A collectible hardcover edition of our greatest African American poet's award-winning first novel about a black boy's coming-of-age in a largely white Kansas town, featuring an introduction by National Book Award finalist Angela Flournoy
A Penguin Classic
When first published in 1930, Not Without Laughter established Langston Hughes as not only a brilliant poet and leading light of the Harlem Renaissance but also a gifted novelist. In telling the story of Sandy Rogers, a young African American boy in small-town Kansas, and of his family--his mother, Annjee, a housekeeper for a wealthy white family; his irresponsible father, Jimboy, who plays the guitar and travels the country in search of employment; his strong-willed grandmother Hager, who clings to her faith; his Aunt Tempy, who marries a rich man; and his Aunt Harriet, who struggles to make it as a blues singer--Hughes gives the longings and lineaments of black life in the early twentieth century an important place in the history of racially divided America.
Penguin Vitae--loosely translated as “Penguin of one’s life”--is a deluxe hardcover series from Penguin Classics celebrating a dynamic and diverse landscape of classic fiction and nonfiction from seventy-five years of classics publishing. Penguin Vitae provides readers with beautifully designed classics that have shaped the course of their lives, and welcomes new readers to discover these literary gifts of personal inspiration, intellectual engagement, and creative originality.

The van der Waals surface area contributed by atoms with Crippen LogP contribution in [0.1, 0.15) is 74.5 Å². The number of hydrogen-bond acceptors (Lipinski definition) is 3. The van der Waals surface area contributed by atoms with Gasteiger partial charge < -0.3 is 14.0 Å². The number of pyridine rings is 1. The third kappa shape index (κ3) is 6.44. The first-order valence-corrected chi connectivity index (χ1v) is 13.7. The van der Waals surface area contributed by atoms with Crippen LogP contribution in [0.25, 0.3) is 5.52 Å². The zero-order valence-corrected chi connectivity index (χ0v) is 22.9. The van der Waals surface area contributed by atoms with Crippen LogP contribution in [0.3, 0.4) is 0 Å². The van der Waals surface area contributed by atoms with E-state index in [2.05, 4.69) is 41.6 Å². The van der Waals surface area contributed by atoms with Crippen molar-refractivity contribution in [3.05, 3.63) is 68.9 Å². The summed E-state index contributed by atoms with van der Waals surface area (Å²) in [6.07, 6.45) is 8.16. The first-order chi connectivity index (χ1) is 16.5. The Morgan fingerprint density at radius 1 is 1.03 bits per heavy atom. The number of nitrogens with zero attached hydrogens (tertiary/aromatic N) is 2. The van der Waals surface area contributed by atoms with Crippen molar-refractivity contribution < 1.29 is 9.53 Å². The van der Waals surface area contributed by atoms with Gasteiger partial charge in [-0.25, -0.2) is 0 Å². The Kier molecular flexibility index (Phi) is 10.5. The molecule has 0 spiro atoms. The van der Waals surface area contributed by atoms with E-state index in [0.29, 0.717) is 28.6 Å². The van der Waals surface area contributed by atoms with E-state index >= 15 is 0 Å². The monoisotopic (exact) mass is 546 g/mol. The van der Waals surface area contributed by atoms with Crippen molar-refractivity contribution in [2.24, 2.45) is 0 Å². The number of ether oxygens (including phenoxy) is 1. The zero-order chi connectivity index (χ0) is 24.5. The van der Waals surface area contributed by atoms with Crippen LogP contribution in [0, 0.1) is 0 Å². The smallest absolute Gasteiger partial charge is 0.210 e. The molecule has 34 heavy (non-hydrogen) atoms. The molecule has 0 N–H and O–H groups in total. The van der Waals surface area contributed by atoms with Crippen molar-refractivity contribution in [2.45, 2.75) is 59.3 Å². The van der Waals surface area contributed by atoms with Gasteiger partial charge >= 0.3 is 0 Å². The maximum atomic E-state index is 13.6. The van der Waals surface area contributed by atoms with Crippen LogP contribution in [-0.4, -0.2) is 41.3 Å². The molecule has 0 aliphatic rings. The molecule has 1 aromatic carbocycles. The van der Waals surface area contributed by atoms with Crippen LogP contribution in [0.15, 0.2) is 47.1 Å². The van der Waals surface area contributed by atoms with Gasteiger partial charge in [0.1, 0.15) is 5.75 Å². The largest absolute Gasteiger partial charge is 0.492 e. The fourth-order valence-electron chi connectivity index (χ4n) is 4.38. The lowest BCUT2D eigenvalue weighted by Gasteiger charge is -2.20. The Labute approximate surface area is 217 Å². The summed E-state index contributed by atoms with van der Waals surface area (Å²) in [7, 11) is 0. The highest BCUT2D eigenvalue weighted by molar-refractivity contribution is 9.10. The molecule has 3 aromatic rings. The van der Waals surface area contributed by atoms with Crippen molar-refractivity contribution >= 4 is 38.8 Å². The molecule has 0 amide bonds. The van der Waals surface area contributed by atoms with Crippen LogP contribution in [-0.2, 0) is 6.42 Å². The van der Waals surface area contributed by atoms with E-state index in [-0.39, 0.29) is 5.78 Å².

About the Author
Langston Hughes (1902-1967), a central figure of the Harlem Renaissance and one of the most influential and esteemed writers of the twentieth century, was born in Joplin, Missouri, and spent much of his childhood in Kansas before moving to Harlem. Among his other awards and honors were a Guggenheim Fellowship, a Rosenwald Fellowship, and a grant from the American Academy of Arts and Letters. Hughes published more than thirty-five books, including works of poetry, short stories, novels, an autobiography, musicals, essays, and plays.
Angela Flournoy was a finalist for the National Book Award for her debut novel, The Turner House. Her fiction has appeared in The Paris Review, and she has written nonfiction for many publications, including The New York Times, The Nation, and the Los Angeles Times. A graduate of the Iowa Writers' Workshop, Flournoy was raised in Southern California by a mother from Los Angeles and a father from Detroit.
“A lyrical, charming and moving story of a black Midwestern boy.” —Arnold Rampersad
“An eye-opening portrait of the artist as a young black man in the Midwest.” —A. Scott Berg, The New York Times Book Review